Actavis slaps struggling Vivus with generic threat

After a botched launch for obesity drug Qsymia, a bitter proxy war, a mass exodus of its directors and management and a continued sales struggle, the last thing Vivus ($VVUS) needs is a generic threat. But thanks to Actavis ($ACT), that's exactly what it's getting.

Actavis plans to bring a generic of Qsymia to market--and it's already filed its Abbreviated New Drug Application with the FDA, it told the Mountain View, CA-based drugmaker Wednesday, according to a regulatory filing. And as for the 7 U.S. patents Vivus holds on its key med--the earliest of which expires in June of 2020--they're either invalid, unenforceable or will not be infringed by Actavis' knockoff, the New Jersey company said.

Qsymia hasn't exactly put up the kind of sales performance that usually entices generics makers. While the company this week reported Q1 revenue numbers that handily beat analysts' expectations--including Qsymia sales that more than doubled from last year's haul--it reported falling script numbers, with this quarter's tally shrinking by 3,000 compared with Q4 of 2013.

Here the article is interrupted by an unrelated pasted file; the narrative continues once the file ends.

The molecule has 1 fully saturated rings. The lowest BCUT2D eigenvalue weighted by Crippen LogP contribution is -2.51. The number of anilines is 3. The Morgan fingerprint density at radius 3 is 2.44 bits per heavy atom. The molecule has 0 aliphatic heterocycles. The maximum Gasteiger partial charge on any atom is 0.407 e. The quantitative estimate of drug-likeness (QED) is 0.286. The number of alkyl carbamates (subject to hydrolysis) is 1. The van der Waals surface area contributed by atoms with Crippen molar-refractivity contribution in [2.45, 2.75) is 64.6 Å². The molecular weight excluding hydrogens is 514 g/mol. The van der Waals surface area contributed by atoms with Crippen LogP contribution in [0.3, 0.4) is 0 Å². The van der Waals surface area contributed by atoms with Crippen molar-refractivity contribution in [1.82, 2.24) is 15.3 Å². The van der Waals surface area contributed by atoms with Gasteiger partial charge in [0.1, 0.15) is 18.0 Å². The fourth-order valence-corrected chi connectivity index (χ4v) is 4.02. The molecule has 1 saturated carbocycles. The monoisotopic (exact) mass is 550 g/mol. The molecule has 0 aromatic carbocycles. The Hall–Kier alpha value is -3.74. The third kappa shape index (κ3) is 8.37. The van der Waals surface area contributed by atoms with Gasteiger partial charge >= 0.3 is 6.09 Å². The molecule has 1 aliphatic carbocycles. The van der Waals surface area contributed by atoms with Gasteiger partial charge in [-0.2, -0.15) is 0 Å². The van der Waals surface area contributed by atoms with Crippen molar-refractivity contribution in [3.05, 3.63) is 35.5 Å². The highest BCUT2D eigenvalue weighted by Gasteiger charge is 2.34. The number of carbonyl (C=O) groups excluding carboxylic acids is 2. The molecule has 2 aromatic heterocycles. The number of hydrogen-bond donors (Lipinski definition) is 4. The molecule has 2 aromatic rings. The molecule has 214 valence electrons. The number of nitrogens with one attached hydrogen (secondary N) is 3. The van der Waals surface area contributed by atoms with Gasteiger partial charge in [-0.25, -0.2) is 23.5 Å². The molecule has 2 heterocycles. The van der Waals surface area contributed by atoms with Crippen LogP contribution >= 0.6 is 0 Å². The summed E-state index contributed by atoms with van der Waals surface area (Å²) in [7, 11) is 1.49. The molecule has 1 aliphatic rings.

And those struggles are just a follow-up to what has been quite the rocky road for Qsymia. Last year, investors blamed the drug's slow start on Vivus' decision to market it without a partner, resulting in a proxy contest that ultimately ousted more than half the company's board and its CEO. But no marketing partner has followed since, and competitor Arena ($ARNA), which signed on Eisai to throw some weight behind its launch, is now on its tail with rival Belviq despite Vivus' first-to-market advantage.

Actavis CEO Paul Bisaro

But Actavis CEO Paul Bisaro may figure his company could succeed where Vivus has so far failed. Under his guidance, after all, Actavis has built up its position to become a generics heavyweight, trailing only Teva ($TEVA), Novartis' ($NVS) Sandoz, Mylan ($MYL) and Abbott ($ABT) in 2012 copycat revenues.

In the meantime, Vivus has 45 days to decide whether it will file a patent infringement suit, which would automatically put a stay of approval of up to 30 months on the Actavis challenger. But of course, there's no guarantee it will come out on top, and judging by how the last 30 months have gone for the company, that may not be enough time for it to firm up significant market share before a potential generic hits.

"The company intends to vigorously enforce its intellectual property rights, but cannot predict the outcome of this matter," it said.

- read the 8-K 
- see Reuters' take

Special Report: Top 10 generics makers by 2012 revenue - Actavis